Hard-hitting defensive play was enough to keep the Seahawks in the game against the Cowboys in the first half, but penalties and turnovers in the second half doomed Seattle to a 23-13 loss in Dallas.
All six of the Cowboys' first half points came on field goals from the 2-yard line, as Seattle was determined to keep them out of the end zone.
If not for a hit by rookie cornerback Richard Sherman that forced a goal-line fumble by Dez Bryant, things could have started to get out of hand quickly. Instead of being down 13-3 on a sure touchdown by Bryant, the Seahawks tied it up at six with an impressive 80-yard drive to the Dallas 13.
After taking the kickoff after halftime, it looked like the Seahawks were going to continue pushing the ball down field on the ground. But a holding call pushed them back 10 yards and stalled the drive. An unsportsmanlike conduct penalty on the punt helped give the Cowboys good field position. Five plays later, Tony Romo hit a wide-open Jason Witten for a 33-yard touchdown.
On the next drive, a 19-yard catch by Mike Williams and a 43-yard pass to Sidney Rice helped get the Seahawks into field-goal range. But the 41-yard attempt was blocked when Cowboys linebacker Anthony Spencer hurdled Seahawks long snapper Clint Gresham.
The Seahawks' only touchdown game on a four-yard run by Marshawn Lynch with six minutes left in the game, not enough time to erase the 10-point deficit they needed to overcome.
“We didn’t finish the drives, and we had a field goal blocked today,” said Carroll. “We got down there and we had our chances. This is a game where red zone offense would have won the game for you.”
Among the positive takeaways from the game today was Seattle proved they could protect the quarterback and run the football on one of the league’s top run defenses. Lynch ran for 135 yards on 23 carries, the first regular season 100-yard rushing performance since Justin Forsett ran for 130 yards against the Rams in 2009.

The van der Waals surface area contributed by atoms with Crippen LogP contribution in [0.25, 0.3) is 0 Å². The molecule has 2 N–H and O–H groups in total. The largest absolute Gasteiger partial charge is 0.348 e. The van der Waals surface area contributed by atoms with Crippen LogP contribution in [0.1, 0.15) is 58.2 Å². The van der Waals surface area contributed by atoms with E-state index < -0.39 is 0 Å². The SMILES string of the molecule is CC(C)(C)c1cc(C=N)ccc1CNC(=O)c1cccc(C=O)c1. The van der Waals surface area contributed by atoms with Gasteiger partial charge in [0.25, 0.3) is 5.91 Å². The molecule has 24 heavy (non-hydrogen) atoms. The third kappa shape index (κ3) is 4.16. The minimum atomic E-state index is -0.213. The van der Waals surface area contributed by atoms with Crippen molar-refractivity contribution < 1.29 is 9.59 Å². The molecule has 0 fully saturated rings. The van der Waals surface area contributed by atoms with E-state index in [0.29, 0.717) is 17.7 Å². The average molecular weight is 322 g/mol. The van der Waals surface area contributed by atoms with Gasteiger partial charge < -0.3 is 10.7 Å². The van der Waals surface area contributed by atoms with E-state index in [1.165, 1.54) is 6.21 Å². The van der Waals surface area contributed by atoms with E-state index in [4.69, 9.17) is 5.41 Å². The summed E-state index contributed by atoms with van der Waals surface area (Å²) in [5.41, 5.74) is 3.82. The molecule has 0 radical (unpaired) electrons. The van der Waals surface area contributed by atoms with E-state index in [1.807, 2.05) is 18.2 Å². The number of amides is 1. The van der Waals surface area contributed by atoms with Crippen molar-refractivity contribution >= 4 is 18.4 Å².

They offensive line even kept one of the league’s top pass rushers in check. After sacking Michael Vick four times last Sunday, DeMarcus Ware and the Cowboys didn’t get to Tarvaris Jackson once.
After the game, Carroll talked about getting back to Seattle and building on the positives as well as addressing the mistakes. He noted the penalties, turnovers and poor tackling against the run in particular. He also hoped for some good fortune in the second half of the season.
“Sometimes the halfway point is just magically different, because you just turn it,” said Carroll. “We’ll see if the young group can take hold and get going.”
Carroll said he was disappointed with the way things have gone this year and attributed some of the difficulties to having a young team and that the wins would come eventually.
“We’ve known about being a young team all along,” said Carroll. “When do you get experience? Well, I don’t know. I wish I knew that.”
Another thing that is extremely frustrating is that last year’s 7-9 team is better than this year’s 7-1 49ers team. But as Carroll mentioned, this Seattle team is young much younger overall than even a year ago. Now that this 2011 team is 2-6 halfway through the season, 7-9 is starting to look a lot better.
Can this year’s team make it to 7-9 again? It’s still possible, and it would definitely help salvage a poor start while giving Seattle something good to build on going into next season.
Brandan Schulze is a Navy veteran and member of the military chapter of the Sea Hawkers, the official booster club for the Seattle Seahawks. For more information on the chapter, visit www.militaryseahawkers.com. Membership is free for all military service members and veterans.